It is not at all surprising that this species in Hindustani simply shares the name of Kalij with the common white-crested bird, for except that the present bird has a black crest, not quite so long and therefore not drooping, the two are practically alike, blue-black above and dirty-white below, with the rump transversely barred with pure white. The kalij of Nepal, however, which is not found elsewhere, and is at any rate, except, perhaps, on the extreme eastern and western ends of that kingdom, the only kind found there, is not quite so rusty-looking above as the white-crested, nor so stout and pale in the leg, nor is it quite so large in most cases.
The hen is a brown, narrow-crested, hen-tailed bird like the white-crested kalij hen, but it is slightly darker, with a shorter crest, which does not show the greyish tinge found in the crest of the hen of the other species; but the hen kalijes of this type can hardly be separated with any readiness or certainty, at any rate by a beginner. The young cock, gets his full plumage during his first year, when about five months old; three months old chicks are brown with some black bars above.
The Nepal kalij is much the commonest of the pheasants of its native state ; it is strictly a hill bird, with a rather limited vertical range, never going down to the Tarai region, and rarely ascending over 9,000 feet. It keeps to thick forest and is a great percher, not only roosting on trees, but being commonly met with perched in them as one makes one's way through forest, according to Dr. Scully. It may be, however, that the birds seen so much aloft have simply " treed " through alarm in many cases. When approached, Dr. Scully says, they fly rapidly down and run off. He found the best plan to shoot them was to wait, in winter, when the birds come down to the foot of the hills near the trees to which they resort to roost, though occasionally a shot could be got at one as it crossed a path. He found the birds stood captivity well, and he reared chicks to maturity, which conflicts with what others say about the difficulty of keeping the pheasants of this group. But in these matters a great deal must be allowed for skill, and Dr. Scully, as a medical man, would naturally bring more intelligence to his task than the ordinary "man in the street" who is generally a hopeless bungler with live stock, even if he is interested in them from a sporting or natural history point of view, unless he has had some experience with tame things.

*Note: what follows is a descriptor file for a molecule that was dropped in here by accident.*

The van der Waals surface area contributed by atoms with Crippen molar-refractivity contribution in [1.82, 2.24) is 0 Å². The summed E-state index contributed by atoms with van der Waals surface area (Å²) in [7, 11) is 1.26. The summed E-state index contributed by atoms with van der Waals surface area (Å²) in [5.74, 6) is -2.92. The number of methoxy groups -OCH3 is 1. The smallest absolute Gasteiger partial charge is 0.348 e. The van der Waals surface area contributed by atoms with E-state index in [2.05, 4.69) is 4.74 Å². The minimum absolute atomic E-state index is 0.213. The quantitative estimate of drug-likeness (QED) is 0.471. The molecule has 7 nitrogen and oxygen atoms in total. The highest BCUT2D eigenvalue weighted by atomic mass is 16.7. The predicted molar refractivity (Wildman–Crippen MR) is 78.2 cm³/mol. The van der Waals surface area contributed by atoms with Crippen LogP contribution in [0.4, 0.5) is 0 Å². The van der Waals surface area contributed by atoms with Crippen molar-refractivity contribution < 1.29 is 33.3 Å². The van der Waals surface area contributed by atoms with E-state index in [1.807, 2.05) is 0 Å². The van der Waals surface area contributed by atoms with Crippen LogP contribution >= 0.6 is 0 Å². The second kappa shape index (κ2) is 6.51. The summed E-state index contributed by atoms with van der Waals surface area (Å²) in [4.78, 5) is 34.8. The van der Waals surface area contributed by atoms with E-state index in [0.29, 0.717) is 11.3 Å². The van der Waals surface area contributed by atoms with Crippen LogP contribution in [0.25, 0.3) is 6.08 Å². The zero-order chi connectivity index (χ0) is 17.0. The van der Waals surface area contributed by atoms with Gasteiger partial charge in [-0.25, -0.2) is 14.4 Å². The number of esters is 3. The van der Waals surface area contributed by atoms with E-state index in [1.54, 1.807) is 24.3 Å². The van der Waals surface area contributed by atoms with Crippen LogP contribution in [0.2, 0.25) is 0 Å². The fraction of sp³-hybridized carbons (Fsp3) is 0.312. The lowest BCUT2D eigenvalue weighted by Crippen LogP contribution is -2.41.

The birds usually go in pairs or small parties up to ten in number. All that is known about the breeding is that a chick so young as to measure only two inches in the closed wing, is recorded by Scully as captured in June ; it was rufous brown on the head and dirty buff below, with no stripes apparently.